News of the deal ignited a firestorm of controversy from public interest groups, competitors, and ISPs alike, all concerned about the potential abuses such a merger could unleash on video distributors and broadband stakeholders, possibly impairing their ability to access content and compete. (See Comcast-NBCU Union Under Fire and ACA Balks at Comcast-NBCU.)
Ultimately though, a deal such as this has long been the dream of Comcast leadership and extends back to lessons learned from previous merger attempts to bond programming with the pipeline (e.g., its failed attempt to get Walt Disney Co. (NYSE: DIS)) and thereby create market dominance, along with a competitive edge for the long haul.
And it's this simple scenario that's driving Comcast and NBCU together. But upcoming regulatory scrutiny will decide how the merger will stand up under the glare of legislators. Here are some of the key points motivating this deal:
Comcast has always, since its inception, believed in the pipeline and its ability to carry interesting, informative, and socially beneficial programming on a broad scale within a national market. The pipeline is the core business, or the building blocks, on which all other Comcast businesses are constructed. That strategy has not changed, and it fits well with the advent of high-cost content that has driven smaller MSOs to the merger or takeover table.
To fill such a pipeline with relevant content and create a basis for steady revenues, Comcast realizes the need to be more than just an expensive pipe through which to deliver programming. It also needs a strong formula to deliver vertically integrated, demand-driven content that will outstrip the competition, and enable it to secure bundled revenue streams even as broadband video continues to proliferate -- hence, the NBC-Universal merger that gives the right recipe of owned, versus purchased, programming rights.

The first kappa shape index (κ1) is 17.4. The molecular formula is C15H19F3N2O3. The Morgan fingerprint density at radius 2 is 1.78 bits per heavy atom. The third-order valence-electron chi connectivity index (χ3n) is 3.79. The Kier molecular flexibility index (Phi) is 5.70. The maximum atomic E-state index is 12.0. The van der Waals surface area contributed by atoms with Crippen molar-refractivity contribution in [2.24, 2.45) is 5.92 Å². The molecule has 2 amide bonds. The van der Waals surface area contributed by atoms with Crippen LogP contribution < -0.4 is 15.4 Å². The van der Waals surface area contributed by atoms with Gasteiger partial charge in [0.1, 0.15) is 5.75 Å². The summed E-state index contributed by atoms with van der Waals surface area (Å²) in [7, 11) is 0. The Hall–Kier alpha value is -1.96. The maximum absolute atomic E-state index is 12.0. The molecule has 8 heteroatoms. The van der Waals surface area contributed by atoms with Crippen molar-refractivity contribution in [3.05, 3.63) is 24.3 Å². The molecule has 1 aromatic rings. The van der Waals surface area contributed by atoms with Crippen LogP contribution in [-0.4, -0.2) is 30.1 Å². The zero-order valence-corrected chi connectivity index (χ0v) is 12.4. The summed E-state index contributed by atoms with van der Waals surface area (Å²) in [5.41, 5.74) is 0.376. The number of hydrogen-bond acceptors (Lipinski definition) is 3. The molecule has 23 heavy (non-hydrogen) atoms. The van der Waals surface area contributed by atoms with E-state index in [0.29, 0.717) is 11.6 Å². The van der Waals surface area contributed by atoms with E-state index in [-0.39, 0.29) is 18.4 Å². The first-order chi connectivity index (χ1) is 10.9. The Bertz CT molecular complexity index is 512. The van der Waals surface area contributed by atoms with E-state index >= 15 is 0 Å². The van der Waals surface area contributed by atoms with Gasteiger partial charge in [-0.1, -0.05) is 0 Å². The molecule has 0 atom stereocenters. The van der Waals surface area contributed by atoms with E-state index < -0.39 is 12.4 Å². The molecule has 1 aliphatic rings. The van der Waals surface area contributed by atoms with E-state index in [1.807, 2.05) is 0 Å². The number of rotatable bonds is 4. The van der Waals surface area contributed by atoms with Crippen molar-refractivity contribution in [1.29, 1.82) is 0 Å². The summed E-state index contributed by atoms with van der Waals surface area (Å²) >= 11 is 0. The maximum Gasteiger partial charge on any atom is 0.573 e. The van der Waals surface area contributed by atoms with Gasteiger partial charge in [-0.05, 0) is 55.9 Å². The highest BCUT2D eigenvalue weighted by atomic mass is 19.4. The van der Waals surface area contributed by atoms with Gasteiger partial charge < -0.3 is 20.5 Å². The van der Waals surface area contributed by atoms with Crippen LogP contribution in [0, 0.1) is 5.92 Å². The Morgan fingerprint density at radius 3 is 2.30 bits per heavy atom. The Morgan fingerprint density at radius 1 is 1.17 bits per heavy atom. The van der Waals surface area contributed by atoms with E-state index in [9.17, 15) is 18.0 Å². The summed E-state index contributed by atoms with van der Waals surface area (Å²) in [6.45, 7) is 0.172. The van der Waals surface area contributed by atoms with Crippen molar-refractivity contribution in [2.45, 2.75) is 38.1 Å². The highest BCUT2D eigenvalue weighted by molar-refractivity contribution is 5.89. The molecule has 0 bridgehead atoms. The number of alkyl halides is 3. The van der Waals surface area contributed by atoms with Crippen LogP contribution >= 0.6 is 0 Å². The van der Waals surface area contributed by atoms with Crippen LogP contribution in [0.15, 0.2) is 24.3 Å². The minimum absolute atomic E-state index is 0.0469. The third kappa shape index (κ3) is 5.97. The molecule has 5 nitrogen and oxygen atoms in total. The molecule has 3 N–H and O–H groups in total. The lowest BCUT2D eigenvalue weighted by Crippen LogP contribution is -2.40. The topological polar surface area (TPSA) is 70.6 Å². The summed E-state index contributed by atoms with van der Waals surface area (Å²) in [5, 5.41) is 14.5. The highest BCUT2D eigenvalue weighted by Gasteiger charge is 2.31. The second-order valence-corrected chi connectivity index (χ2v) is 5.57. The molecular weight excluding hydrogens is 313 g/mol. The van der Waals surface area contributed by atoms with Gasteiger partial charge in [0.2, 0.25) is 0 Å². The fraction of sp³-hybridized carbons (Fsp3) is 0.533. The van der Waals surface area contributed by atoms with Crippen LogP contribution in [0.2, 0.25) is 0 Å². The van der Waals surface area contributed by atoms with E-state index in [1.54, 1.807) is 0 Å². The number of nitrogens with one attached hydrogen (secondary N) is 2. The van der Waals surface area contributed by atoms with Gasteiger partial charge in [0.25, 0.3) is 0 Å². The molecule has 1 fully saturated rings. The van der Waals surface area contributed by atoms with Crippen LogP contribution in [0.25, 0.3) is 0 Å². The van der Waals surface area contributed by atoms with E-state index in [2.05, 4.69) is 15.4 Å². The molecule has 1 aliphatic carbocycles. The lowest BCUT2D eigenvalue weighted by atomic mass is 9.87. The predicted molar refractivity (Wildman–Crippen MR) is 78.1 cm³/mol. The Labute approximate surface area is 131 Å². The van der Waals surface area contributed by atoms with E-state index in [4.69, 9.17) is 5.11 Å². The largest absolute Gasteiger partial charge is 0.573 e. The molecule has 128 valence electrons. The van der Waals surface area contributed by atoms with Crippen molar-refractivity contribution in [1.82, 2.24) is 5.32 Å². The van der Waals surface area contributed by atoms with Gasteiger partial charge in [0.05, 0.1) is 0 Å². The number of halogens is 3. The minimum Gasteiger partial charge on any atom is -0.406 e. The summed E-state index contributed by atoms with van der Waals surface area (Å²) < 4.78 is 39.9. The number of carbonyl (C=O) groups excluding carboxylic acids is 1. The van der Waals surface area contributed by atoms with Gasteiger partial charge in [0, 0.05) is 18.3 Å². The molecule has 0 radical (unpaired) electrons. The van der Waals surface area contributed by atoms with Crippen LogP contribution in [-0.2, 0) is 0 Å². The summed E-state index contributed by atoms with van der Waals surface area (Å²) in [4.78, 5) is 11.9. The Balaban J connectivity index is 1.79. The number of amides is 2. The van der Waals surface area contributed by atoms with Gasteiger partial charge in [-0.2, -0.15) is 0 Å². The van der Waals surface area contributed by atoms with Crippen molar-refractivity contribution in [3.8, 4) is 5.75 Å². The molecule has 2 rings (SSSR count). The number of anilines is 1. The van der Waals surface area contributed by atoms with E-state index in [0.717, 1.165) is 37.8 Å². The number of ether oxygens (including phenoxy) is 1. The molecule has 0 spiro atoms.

The cable giant has not under-thought the implications of the regulatory hurdles it would face with its merger. For years, the company has relied on strategic thinking within a five-to-ten-year framework to predict where the pipeline industry is heading, and then acted to formulate a plan of action.
So, it's not a mere coincidence that NBCU came into Comcast's M&A sights at this time, since it came after the company weighed all the implications, including the regulatory ones, and then struck at the right time and at the right price.
NBCU fills this need as an underperforming part of General Electric and Vivendi , considered not a good operational fit from the get-go.
Comcast has since moved to reassure regulators of its intentions to run NBCU as a separate company, making it more transparent and independent, and to involve Hulu LLC and its free Internet content concept. [Ed. note: Well, for now. There are indications that Hulu may expand beyond its free, ad-supported model.]
Comcast's motives are simple: Acquire more vertically integrated programming to fill pipelines serving 24 million customers with unique and relevant content, and use linear, on-demand, and broadband methods to deliver it. It’s a win for Comcast, its customers, and the cable industry.
— Leonard Grace, a cable industry vet, is a telecom strategist and blogger. He can be reached at